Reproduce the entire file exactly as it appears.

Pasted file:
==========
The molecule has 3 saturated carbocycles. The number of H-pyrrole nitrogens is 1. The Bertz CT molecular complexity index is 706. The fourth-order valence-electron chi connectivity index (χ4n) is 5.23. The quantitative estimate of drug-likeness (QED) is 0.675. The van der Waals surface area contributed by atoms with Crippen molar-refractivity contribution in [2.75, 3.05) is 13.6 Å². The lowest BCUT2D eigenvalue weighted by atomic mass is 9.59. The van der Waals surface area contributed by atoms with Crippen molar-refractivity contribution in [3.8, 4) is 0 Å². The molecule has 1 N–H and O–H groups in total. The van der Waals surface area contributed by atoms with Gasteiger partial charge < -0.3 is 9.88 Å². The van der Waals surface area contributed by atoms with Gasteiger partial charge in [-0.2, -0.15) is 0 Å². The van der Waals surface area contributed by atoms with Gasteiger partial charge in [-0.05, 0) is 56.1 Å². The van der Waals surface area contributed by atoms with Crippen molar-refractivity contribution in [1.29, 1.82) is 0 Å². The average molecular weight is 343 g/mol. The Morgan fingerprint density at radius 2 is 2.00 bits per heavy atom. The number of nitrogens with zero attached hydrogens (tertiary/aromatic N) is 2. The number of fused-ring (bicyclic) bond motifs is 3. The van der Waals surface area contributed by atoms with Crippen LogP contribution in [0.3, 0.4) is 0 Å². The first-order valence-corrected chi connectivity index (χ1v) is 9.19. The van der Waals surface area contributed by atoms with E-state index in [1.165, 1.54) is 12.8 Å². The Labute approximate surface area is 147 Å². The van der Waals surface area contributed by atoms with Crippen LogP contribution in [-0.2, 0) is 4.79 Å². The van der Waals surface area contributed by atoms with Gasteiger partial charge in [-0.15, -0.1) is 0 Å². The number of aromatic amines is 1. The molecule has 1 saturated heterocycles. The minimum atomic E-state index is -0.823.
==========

The molecule has 3 saturated carbocycles. The number of H-pyrrole nitrogens is 1. The Bertz CT molecular complexity index is 706. The fourth-order valence-electron chi connectivity index (χ4n) is 5.23. The quantitative estimate of drug-likeness (QED) is 0.675. The van der Waals surface area contributed by atoms with Crippen molar-refractivity contribution in [2.75, 3.05) is 13.6 Å². The lowest BCUT2D eigenvalue weighted by atomic mass is 9.59. The van der Waals surface area contributed by atoms with Crippen molar-refractivity contribution in [3.8, 4) is 0 Å². The molecule has 1 N–H and O–H groups in total. The van der Waals surface area contributed by atoms with Gasteiger partial charge < -0.3 is 9.88 Å². The van der Waals surface area contributed by atoms with Gasteiger partial charge in [-0.2, -0.15) is 0 Å². The van der Waals surface area contributed by atoms with Gasteiger partial charge in [-0.05, 0) is 56.1 Å². The van der Waals surface area contributed by atoms with Crippen molar-refractivity contribution in [1.29, 1.82) is 0 Å². The average molecular weight is 343 g/mol. The Morgan fingerprint density at radius 2 is 2.00 bits per heavy atom. The number of nitrogens with zero attached hydrogens (tertiary/aromatic N) is 2. The number of fused-ring (bicyclic) bond motifs is 3. The van der Waals surface area contributed by atoms with Crippen LogP contribution in [0.3, 0.4) is 0 Å². The first-order valence-corrected chi connectivity index (χ1v) is 9.19. The van der Waals surface area contributed by atoms with E-state index in [1.165, 1.54) is 12.8 Å². The Labute approximate surface area is 147 Å². The van der Waals surface area contributed by atoms with Crippen LogP contribution in [-0.2, 0) is 4.79 Å². The van der Waals surface area contributed by atoms with Gasteiger partial charge in [-0.15, -0.1) is 0 Å². The number of aromatic amines is 1. The molecule has 1 saturated heterocycles. The minimum atomic E-state index is -0.823.